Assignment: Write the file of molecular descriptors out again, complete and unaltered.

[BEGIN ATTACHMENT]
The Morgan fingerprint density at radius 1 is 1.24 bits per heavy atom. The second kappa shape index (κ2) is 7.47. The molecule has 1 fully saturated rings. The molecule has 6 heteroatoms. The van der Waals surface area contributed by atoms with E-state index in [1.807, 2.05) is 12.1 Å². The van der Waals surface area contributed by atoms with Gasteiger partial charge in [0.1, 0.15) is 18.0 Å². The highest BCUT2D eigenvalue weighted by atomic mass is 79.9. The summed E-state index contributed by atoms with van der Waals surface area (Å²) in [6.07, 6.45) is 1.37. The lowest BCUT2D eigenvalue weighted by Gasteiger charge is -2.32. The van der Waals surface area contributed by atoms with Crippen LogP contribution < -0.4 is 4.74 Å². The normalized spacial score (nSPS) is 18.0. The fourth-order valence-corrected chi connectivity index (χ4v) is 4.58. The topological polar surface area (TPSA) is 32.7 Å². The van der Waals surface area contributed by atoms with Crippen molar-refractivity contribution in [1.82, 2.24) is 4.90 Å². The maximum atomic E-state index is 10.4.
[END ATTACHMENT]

The Morgan fingerprint density at radius 1 is 1.24 bits per heavy atom. The second kappa shape index (κ2) is 7.47. The molecule has 1 fully saturated rings. The molecule has 6 heteroatoms. The van der Waals surface area contributed by atoms with E-state index in [1.807, 2.05) is 12.1 Å². The van der Waals surface area contributed by atoms with Gasteiger partial charge in [0.1, 0.15) is 18.0 Å². The highest BCUT2D eigenvalue weighted by atomic mass is 79.9. The summed E-state index contributed by atoms with van der Waals surface area (Å²) in [6.07, 6.45) is 1.37. The lowest BCUT2D eigenvalue weighted by Gasteiger charge is -2.32. The van der Waals surface area contributed by atoms with Crippen LogP contribution < -0.4 is 4.74 Å². The normalized spacial score (nSPS) is 18.0. The fourth-order valence-corrected chi connectivity index (χ4v) is 4.58. The topological polar surface area (TPSA) is 32.7 Å². The van der Waals surface area contributed by atoms with Crippen molar-refractivity contribution in [1.82, 2.24) is 4.90 Å². The maximum atomic E-state index is 10.4.